Kamptal estate has been owned by an Austrian monastery and searching for
management, they approached one of their famous winemaking neighbors, Willi Bründlmayer.
He enlisted a friend to manage the estate and soon Michael Moosbrugger found
himself ensconced in the wine-making business, coming from a fancy hotel and
restaurant in Lech am Arlberg.
It's the Zwettl Abbey and it was founded in 1137. The first recorded
references to a Schloss in the town of Gobelsburg was a few years later, in
1178. The Zwettl monks have owned this property since 1740, a vintage
which was well-regarded back in its day we're told. Today the
Monastery owns a huge forest, a fish farm, an agricultural enterprise and
this viticultural domaine. The wines had been made by a fellow
who'd been at the helm of the cellar since 1958. When he was
ready to retire, they needed to find a capable replacement.
What a daunting task this must have been for Michael Moosbrugger!
He came to the winery in the mid-1990s with the task of making good wines
and elevating a struggling little winery to national prominence. Not
only is it one of the most famed wineries in Austria, the Gobelsburger name
is now prominent on wine lists around the world.
The property consists of 100 hectares of which 35 are devoted to
vineyards. They also have apricot and pear trees, but it's wine which
put their name on the map.
Reflecting on his arrival, Moosbrugger said "It was a time of
renovation and modernization. Many wineries were bringing in stainless
steel tanks to 'bring temperature to the wine.' I thought maybe we
should bring the wine to the temperature and so we purchased these large
wooden tanks which we have on wheels. We can move them around the
cellar to warmer areas when that's needed and cooler temperatures when
Those big tanks are on rollers as you may be able to see. "It
takes maybe three of us to roll one of those from one part of the cellar to
another." Moosbrugger explained.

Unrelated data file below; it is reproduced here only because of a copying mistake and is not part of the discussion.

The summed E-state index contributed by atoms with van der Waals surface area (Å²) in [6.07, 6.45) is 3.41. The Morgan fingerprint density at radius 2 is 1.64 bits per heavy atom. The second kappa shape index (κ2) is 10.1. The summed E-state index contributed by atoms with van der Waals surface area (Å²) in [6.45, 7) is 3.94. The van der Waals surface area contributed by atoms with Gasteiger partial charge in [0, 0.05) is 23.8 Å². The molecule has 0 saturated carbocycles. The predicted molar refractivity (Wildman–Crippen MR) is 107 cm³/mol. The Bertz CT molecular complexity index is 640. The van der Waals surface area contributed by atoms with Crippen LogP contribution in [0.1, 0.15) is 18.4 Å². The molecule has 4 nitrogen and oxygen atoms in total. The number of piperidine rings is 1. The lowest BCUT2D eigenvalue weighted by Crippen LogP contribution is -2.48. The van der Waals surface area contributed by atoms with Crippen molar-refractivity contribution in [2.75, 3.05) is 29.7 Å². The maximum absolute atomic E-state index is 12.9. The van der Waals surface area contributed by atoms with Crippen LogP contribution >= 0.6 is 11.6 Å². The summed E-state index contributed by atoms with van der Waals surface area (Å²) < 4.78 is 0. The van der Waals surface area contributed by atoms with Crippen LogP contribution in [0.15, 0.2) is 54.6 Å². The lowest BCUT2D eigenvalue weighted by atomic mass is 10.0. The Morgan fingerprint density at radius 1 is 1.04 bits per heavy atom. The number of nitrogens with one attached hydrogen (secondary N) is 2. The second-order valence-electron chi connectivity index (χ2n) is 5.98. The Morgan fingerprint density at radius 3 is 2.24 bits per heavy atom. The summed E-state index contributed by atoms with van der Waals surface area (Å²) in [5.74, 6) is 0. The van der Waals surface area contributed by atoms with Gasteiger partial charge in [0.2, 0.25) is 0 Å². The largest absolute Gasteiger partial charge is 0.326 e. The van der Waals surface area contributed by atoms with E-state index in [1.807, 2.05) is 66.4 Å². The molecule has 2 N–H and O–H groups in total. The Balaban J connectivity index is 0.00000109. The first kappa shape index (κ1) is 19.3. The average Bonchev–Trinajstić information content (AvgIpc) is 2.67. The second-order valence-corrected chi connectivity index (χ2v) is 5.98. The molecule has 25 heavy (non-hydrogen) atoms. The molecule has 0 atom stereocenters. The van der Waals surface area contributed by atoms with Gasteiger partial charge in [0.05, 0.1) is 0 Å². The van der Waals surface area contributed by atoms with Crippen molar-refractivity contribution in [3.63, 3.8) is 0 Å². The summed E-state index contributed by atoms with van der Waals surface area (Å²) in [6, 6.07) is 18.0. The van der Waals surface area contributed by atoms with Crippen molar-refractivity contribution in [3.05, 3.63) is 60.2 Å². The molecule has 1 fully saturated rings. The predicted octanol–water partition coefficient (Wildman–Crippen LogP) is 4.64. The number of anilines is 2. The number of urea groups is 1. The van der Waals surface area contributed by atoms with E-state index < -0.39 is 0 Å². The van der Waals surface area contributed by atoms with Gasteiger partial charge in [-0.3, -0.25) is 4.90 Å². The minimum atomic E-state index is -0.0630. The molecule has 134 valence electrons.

The range of wines is impressive. There are numerous Grüners and
Rieslings, but also a Rose, Zweigelt, St. Laurent, Pinot Noir and a spiffy
bubbly that's made of Gruner with small amounts of Pinot Noir and
The wine is called "Gobelsburger" and it's their entry level
bottling. I was simply delighted by the 2011, as usual. It's fresh and
bright, capturing the zesty, almost spicy nature of Grüner Veltliner. Even tasting this alongside Gobelsburg's other,
estate-grown and more costly wines, I still found this to be amazingly
good. Grapefruit, dill, white pepper spice...think of something like Gewürztraminer-meets-Sauvignon.
You simply have to try a bottle.
Don't miss this, especially while the weather is warm. It's got a
screw-cap stopper, too.
Each wine, though, is a lovely expression of grape and terroir at this
cellar. But there are two wines on the upper end of the spectrum
which, if you are in tune with these, will floor you.
Moosbrugger makes what he calls "Tradition" wines.
a relatively small amount of both Grüner Veltliner and Riesling, Michael
says these are made employing 19th Century winemaking
"Modern winemaking is all about the aromatics and preserving
fruit. We care for the wines to bring about a lot of aroma. The
Tradition wines, though, are made with a totally different idea. Each
wine is brought to a significant point of development. Like human
beings, the wines have to 'breathe'. The idea here is to bring oxygen
to the wine, so it might be termed oxidative winemaking. To do this we
employ lots of rackings to allow the wines to breathe and we do this every
three or four months over the 18 to 24 month maturation period."
Well, I'm not much of a fan of wines that are oxidized or the so-called
"orange wines" which get a lot of attention from various
writers. But these are wines which are elegant and wonderfully
complex. I'd go as far as saying they're candidates for the dinner
table when you might more immediately consider something such as a good
I found both versions of Tradition from the 2010 vintage to be
stellar. These are 'serious' wines and intended for good food.
Michael Moosbrugger, by the way, was honored several years ago as Falstaff magazine
(Austria's top wine publication) "winemaker of the year."
Not surprised...if the guy can make Grüner Veltliner like this little gem and sell it
here for $16.99, he's a magician!
Currently in stock: 2012 Schloss Gobelsburg GRÜNER VELTLINER
2010 SCHLOSS GOBELSBURG GRÜNER VELTLINER "Tradition" Sale
$49.99 2010 SCHLOSS GOBELSBURG RIESLING "Tradition" $56.99
In the cellar with some historical bottles and old vintages...
Markowitsch name is well-regarded in Austrian wine circles, there is no
The family traces its roots back to about 1750, or so. The winery was
doing well in the 1980s, but became more 'serious' in the 1990s. The
new cellars, though, were rebuilt in 2001.
There are several wine families with this name and one of the top, if not
the top is that of Gerhard Markowitsch. The winery and vineyards
are located near Vienna in the Carnuntum wine region. This is about a